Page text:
Last weekend, driving to the Burren in County Clare (just south of Galway, where I live, and an endlessly interesting place to explore), a friend and I picked up the relevant Ordinance Survey map to get a better sense of the terrain.
Maps are a reliable source of pleasure, firing the imagination as we pore over their flattened geography, their special codes and symbols. Digital maps are ubiquitous now, but I still love to use paper maps when the opportunity arises.
The Burren is famous for its unique ecology and its karst limestone landscape, which originated in the activity of sea creatures millions of years ago. After returning to sea level, I revisited the map, scouting for names and places of interest for future trips. The next day, I learned that this is essentially how Cape Fear got its name.
Gregory Peck, who stars in the 1962 adaptation of John MacDonald’s novel The Executioners, was also a producer on the film, his company teaming up with that of Robert Mitchum, who plays his antagonist. (Both stars, and character actor Martin Balsam, would be given cameo roles in Martin Scorsese’s 1991 version.) In a making-of documentary on the DVD, Peck recalls how he named the film:
The Executioners, I thought, was a kind of a turn-off of a title. And I think I had the idea that geographical titles were sometimes successful. You know, like Casablanca, Dodge City. And it occurred to me to run my finger up the Atlantic coast, from Florida on north, and look for an interesting title. And I was lucky enough to discover Cape Fear, the Cape Fear River in North Carolina, and it seemed extremely appropriate for our story.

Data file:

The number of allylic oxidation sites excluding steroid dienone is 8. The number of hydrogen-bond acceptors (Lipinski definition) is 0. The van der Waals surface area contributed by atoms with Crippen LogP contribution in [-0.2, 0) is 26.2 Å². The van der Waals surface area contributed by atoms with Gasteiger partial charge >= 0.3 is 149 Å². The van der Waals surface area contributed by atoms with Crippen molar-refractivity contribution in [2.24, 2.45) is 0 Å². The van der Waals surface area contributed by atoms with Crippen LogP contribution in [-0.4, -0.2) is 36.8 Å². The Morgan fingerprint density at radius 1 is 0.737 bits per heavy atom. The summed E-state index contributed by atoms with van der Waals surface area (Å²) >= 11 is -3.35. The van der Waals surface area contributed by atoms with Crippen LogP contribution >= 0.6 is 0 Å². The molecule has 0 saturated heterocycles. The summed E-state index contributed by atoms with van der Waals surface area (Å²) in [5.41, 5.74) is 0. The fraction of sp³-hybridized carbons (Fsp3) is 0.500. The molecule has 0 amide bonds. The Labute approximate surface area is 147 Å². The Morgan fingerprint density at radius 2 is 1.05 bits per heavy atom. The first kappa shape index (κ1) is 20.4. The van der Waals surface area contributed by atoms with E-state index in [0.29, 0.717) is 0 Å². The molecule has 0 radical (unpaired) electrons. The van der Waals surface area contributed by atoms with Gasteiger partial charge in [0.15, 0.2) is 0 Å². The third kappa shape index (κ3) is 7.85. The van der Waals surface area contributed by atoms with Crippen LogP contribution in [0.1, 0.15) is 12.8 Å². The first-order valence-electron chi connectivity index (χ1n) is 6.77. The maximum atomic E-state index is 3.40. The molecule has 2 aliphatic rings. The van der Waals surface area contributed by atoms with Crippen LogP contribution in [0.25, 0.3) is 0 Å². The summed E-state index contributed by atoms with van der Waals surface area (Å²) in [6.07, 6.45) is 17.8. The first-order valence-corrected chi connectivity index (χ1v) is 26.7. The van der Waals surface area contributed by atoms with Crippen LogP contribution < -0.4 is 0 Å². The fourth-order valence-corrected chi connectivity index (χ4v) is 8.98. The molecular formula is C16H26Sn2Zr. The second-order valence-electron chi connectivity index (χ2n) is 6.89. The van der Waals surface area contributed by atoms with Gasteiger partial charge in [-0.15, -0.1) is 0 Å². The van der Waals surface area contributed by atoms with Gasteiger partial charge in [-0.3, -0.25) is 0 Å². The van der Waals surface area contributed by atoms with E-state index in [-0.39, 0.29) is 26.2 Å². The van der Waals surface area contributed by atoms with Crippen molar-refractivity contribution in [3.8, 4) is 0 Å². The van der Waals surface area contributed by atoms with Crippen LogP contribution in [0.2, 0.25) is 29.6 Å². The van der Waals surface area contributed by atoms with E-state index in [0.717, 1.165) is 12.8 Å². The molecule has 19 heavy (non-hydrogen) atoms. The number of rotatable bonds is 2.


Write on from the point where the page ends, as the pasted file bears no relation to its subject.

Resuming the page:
It was. When I first heard of the film, I didn’t know if the title was geographical or figurative, and it hardly mattered: its sparse syllables conjured up just the right elements for a punchy psychological thriller. I can only imagine Peck’s satisfaction when his roving finger reached those words on the map.
I saw Scorsese’s film first, on a ferry to France for a school exchange, our parents hundreds of miles away. The boat’s isolation and erratic movement deeply enhanced the film experience, especially its stormy climax. The French title, Les Nerfs à vif, which adorned the posters on the ferry, didn’t have the same effect at all on us giddy teens.
Leaving the Burren, my friend and I headed east across Clare and stopped at the ruins of Kilmacduagh, which include a c.7thC monastery and a tall (and visibly leaning) 12thC round tower, with a single door 7m off the ground. It looked imposing under the gathering rainclouds: Had it been named after a certain river rather than the son of an Irish chieftain, it would not have seemed altogether inappropriate.
Thanks for visiting.
The river Gort perhaps?
There’s a coincidence. I watched that film (for just the second time) about a week ago, and it was in the Galway town of Gort that I bought the map of the Burren.
Captain Cook liked to give names like this: Mount Warning, Point Danger, Cape Tribulation, Repulse Bay, Weary Bay, Cape Flattery, Mount Upstart, Thirsty Sound. Deception Bay was named by John Oxley, who originally named it Pumice Stone River because he thought it was a river. When he found it was a bay he changed the name to Deception Bay.
That’s a great list, almost like found poetry. And I love the story of how Deception Bay got its name.
Sadly Cape Fear seems to becoming a synonym for an Ecological Disaster.
I’m sorry to see this.
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